I’ll spare details and refer you here, but I will say that the Roman baths are incredibly old. Unbelievably old.  The Roman temple on this location was first built around 60-70AD, and then the bathing complex was added over the next 30 years. The bath waters themselves are just rain water that has percolated through limestone aquifers where geothermal energy heats the water and then the heated water rises to the surface.  

The baths were part of a huge complex that has a fascinating history, and was certainly the heart of Roman social life in Bath. The waters have also been rumored to be healing, and for hundreds of years people would holiday in Bath to “take the waters” for anything from leprosy to infertility.  Even today people believe the waters to be healing because of their heavy mineral content.  

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These brick/stone stacks would support the floor of the rooms of the spa, stoves would circulate steam and heat through them so the floor would be heated, so hot in fact that sandals were necessary,

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The kids tasting the water, their faces say it all.

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The Circus

After our visit to the Roman Baths we took a walk to see some landmarks.  The first stop was The Circus, which is a really cool residential architectural concept.  (I learned early on in London that the word circus meant something circular, ie Picadilly Circus, Oxford Circus, and not a carnival.) This circus in Bath consists of three curved rows of townhouses that enclose the grassy area in the center.  The buildings themselves are beautiful, but I loved the feeling of it, standing there in the center.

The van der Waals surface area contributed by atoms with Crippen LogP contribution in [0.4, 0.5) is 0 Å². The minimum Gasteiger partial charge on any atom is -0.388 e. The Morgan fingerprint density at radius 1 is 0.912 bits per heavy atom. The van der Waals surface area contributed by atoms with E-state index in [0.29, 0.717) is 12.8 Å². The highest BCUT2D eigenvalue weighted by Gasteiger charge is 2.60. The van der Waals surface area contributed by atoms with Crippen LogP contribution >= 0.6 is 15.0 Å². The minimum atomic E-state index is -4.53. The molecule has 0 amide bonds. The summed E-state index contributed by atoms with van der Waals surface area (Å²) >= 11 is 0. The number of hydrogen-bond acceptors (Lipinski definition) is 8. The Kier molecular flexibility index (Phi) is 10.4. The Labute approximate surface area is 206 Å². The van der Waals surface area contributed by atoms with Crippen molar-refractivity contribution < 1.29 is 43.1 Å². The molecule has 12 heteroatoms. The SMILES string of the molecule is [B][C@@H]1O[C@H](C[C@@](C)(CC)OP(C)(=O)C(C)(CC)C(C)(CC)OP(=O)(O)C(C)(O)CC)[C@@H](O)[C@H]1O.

From there we walked a little further on to another circular row of buildings, The Royal Crescent. Designed by the same architect as The Circus, it is one of Bath’s most iconic landmarks, and can be seen in lots of BBC films that take place in Bath.  

We were getting pretty soggy in the rain and hungry as well so we found a restaurant for some late lunch.  It was a busy Saturday and they warned us that our food would take a long time to get out to us, but fortunately they had books and board games to distract the kids while we waited.  

As soon as I finished eating I walked around the corner to the Jane Austen Centre.  I spent about an hour there while Richard and the kids walked back to the car, filled up with petrol, and then came and picked me up.  It was fun to learn more about Jane, but the museum was mostly about her life in Bath, which was just a portion of her life.  I was a little disappointed.  

There is some dispute about what Jane Austen looked like, but some forensic historians used all they information they could find on her to make this wax model.  

It was dark by the time Richard and the kids picked me up, but there was one more place in Bath that I didn’t get to see, Pulteney Bridge.  So we drove past it and I hopped out and snapped a couple quick pictures with my phone.  The pictures are terrible, but the bridge itself was charming.  It’s a very popular bridge, and has been referred to as “the most romantic bridge in the world.” I can see why, especially when seen walking along the Avon river.  
Much better pictures here. 

I hopped back in the car, and after a long and confusing detour we finally found our way out of Bath and back toward London.  It was a long drive home in the rainy dark, but I’m glad we made the trip.